II. Let us note that Jesus combines fasting with prayers and alms, spoken of in this Gospel, as one of the best means to resist the devil. Though our Lord attacks the vain-glory attending the false virtues of the Pharisees, and making them hypocrites in the eyes of God, He does not condemn the sadness of a sinful, humbled, and contrite heart. On the contrary, this sadness accompanying our fasting, is agreeable to God. But He condemns the voluntary forced sadness, that comes not from a heart penetrated with the love of God, but is only exterior. It is a pretended sadness that tries to obtain the esteem of the multitude, who praise the severe penance of such people, whom God, seeing their hearts, justly condemns. The words of the Gospel: When thou fastest, anoint thy Head and wash thy face, must not be taken in a literal sense, for we should certainly be found guilty if observing them. The real meaning of these words is this: As the ancients anointed their heads and washed their faces in days of joy, so we, in the days of fasting, ought to show holy joy. It is evident that, in all these commandments, our Redeemer had in view one object only, that is, to make us enter into our own heart, there to find the interior joy of the Holy Ghost. There may be as much vanity in the neglected exterior appearance of some people and their mournful looks, as in fine garments and exterior cheerfulness. And this kind of vanity is to be feared the more, since it is the more deceitful under the appearance of piety and godliness. He, fasting, anoints his head, when subject to Jesus, his Divine Head, he refers to Him all the merits of fasting, and feels an interior joy when, avoiding the pleasures of the world for His sake, he takes no notice of the praise of the people. He washes his face, who is carefully purifying his heart, knowing that the sight of the countenance of the Lord is promised to a pure heart.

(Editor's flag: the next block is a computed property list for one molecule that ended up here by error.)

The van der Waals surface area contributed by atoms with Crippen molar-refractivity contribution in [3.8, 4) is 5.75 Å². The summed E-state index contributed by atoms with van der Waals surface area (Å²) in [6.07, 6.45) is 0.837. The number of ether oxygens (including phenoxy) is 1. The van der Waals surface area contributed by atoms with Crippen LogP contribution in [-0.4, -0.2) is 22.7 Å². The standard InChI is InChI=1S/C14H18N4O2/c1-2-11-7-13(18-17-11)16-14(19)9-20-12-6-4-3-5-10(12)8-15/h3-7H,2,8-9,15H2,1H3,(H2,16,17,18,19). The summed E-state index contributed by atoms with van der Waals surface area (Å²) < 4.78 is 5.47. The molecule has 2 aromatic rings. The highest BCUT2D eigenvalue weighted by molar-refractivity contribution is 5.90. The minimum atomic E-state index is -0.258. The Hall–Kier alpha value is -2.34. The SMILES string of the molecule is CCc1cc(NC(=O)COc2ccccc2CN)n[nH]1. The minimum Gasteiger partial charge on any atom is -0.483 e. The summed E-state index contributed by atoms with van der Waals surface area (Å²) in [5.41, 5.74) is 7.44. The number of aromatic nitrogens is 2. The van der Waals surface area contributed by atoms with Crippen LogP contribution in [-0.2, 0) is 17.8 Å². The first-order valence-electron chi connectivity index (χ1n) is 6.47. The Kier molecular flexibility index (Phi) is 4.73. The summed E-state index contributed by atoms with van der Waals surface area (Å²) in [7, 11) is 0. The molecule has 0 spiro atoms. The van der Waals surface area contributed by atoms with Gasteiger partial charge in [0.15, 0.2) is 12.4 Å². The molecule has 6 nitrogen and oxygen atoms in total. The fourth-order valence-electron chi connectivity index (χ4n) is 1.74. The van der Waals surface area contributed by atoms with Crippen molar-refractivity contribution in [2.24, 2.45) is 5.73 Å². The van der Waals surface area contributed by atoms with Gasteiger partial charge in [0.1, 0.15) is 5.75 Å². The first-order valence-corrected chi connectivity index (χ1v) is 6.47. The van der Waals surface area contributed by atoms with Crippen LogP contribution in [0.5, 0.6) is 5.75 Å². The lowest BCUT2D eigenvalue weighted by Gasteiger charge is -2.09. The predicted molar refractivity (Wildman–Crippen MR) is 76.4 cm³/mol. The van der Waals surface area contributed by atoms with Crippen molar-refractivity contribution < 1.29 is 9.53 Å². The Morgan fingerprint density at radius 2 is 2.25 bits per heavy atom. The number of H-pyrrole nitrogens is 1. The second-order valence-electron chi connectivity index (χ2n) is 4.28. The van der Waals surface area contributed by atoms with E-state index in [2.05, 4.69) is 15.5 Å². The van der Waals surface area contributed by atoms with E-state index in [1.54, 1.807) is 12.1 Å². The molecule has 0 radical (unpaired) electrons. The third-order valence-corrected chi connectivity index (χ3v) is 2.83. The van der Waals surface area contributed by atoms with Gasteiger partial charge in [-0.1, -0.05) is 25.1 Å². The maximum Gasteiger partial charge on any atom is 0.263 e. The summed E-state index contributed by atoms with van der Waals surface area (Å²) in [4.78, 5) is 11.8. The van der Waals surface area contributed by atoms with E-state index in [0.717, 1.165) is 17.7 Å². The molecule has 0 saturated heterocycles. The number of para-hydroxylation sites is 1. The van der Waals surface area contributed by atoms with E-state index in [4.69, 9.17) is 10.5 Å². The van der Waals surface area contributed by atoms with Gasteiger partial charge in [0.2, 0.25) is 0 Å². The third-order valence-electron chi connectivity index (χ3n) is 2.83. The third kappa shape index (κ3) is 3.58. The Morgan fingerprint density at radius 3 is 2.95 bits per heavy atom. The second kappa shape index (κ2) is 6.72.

III. You wish to fast well; then humble your soul, especially at the approaching of that day, when the Teacher of humility humbled Himself and was obedient unto death, even to the death on the cross. Let us imitate Him in His sufferings by subduing our desires with salutary abstinence. Let us chastise our body in order to keep it into subjection, and, that our perverse flesh may not tempt us to commit unlawful deeds, let us refuse to it, at least for a time, the lawful enjoyment of some things. Drunkenness and intemperance can never be allowed; but in these holy days meals which may be permitted at other times, should be restricted. Your body will feel more obedient and subservient, the more it is separated from things lawful, and is accustomed to abstain from rightful pleasures. And you will continue in holy cheerfulness to retrench the expenses of your table, the excesses of meals, and even avoid whatsoever flatters the palate.